Who You Gonna Call?

by Don Boudreaux on December 26, 2005

in Current Affairs

Which places on the Katrina-ravaged gulf coast do you suppose are being cleaned up faster and at lowest cost: those locales that rely principally on the private sector to supply clean-up services, or those locales that rely upon Uncle Sam?

Today’s New York Times gives the answer.

(Hat tip to fellow Louisiana native Fred Dent.)

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Sudha Shenoy December 27, 2005 at 9:43 am

What a surprise!! — That the NYT actually reported accurately!!

spencer December 27, 2005 at 10:21 am

The point is still that it is the public sector — local government — that is paying for the clean up. It is just that they are using different subcontractors.

Don Boudreaux December 27, 2005 at 10:28 am

Yes, much of the clean-up is paid for by local government. But it remains true that private contractors respond better to people's needs than do public agencies such as the Army Corps.

So imagine how much better things would be if government were never involved!

Not incidentally, not all of the clean-up is paid for by government. My own family's and friends' experiences in Katrinaland reveal a great deal of purely private clean-up efforts.

JohnDewey December 27, 2005 at 10:40 am

My relatives from my hometown, Lake Charles, report that FEMA did fund many blue tarps for roofs – though most damaged roofs weren't covered for the first two weeks. By contrast, a large energy company provided generators to hundreds of area employees the second day after Rita passed. Had there been no FEMA, I suspect we'd have seen many more employers taking care of their own, and doing it much more efficiently.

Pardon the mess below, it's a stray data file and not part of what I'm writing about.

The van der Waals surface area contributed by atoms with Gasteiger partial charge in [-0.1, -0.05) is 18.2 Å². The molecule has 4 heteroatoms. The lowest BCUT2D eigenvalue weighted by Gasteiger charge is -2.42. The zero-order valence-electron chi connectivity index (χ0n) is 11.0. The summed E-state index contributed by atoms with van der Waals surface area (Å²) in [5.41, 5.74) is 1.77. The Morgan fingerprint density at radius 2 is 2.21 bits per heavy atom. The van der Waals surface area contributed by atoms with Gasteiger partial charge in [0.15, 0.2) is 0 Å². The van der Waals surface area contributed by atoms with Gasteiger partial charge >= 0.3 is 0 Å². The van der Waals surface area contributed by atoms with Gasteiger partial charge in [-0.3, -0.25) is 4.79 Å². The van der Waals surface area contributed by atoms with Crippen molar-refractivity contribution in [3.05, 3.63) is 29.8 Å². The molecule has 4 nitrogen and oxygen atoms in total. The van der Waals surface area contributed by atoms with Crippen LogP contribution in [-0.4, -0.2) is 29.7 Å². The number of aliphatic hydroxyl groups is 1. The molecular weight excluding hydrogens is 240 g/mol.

Don Boudreaux December 27, 2005 at 10:48 am

What's the theory for why monies forcibly extracted from people — extracted by those who attain office based upon their ability to campaign politically — are generally more likely to be spent more wisely than are monies spent by (1) people who earned these monies, and (2) people who run charitable organizations which get their budgets privately and voluntarily, without the use of force?

Randy December 27, 2005 at 11:02 am


Politicians and their cohorts aren't at all interested in spending money wisely. Its not about what's better – its about what's better for them. And what could be better for them than spending other people's money?

Mark December 27, 2005 at 11:23 am

"And what could be better for them than spending other people's money?"

Spending it on swing voters.

I suspect FEMA would have a smaller budget, if it would exist at all, if it were not for the fact that Florida, a major swing state, gets so much money from them.

JohnDewey December 27, 2005 at 11:34 am

I was aware that BP was taking care of its employees. The Lake Charles American Press provided more examples:

"• In Lake Charles, Citgo Petroleum Corp. lined up contractors for employees needing emergency repairs to rooftops damaged by Rita. Employees covered their own repair costs, but the assistant helped them get repairs quicker."

"• In Belle Chasse, Conoco-Phillips Co. is still providing housing on a commercial steamship on the Mississippi River for 400 employees and contractors working at its refinery hit by Katrina. Employees also received a $5,000 living expense stipend and were eligible for two-year, $10,000 interest-free loans."

"• In Pascagoula, Miss., Chevron Corp. rushed to construct a base near its refinery after Katrina struck. It featured tents with wooden floors where 1,200 employees and contractors slept. Chevron also provided $500,000 to 40 local day-care centers on whom workers depend to watch their children."

What motivated this corporate generosity? Obviously they needed to get their operations back up and running. The profit motive worked again.

FEMA, on the other hand, is sitting on hundreds if not thousands of mobile homes stored at government sites. I've read that these are not being released because FEMA has held up approval of potential housing locations.

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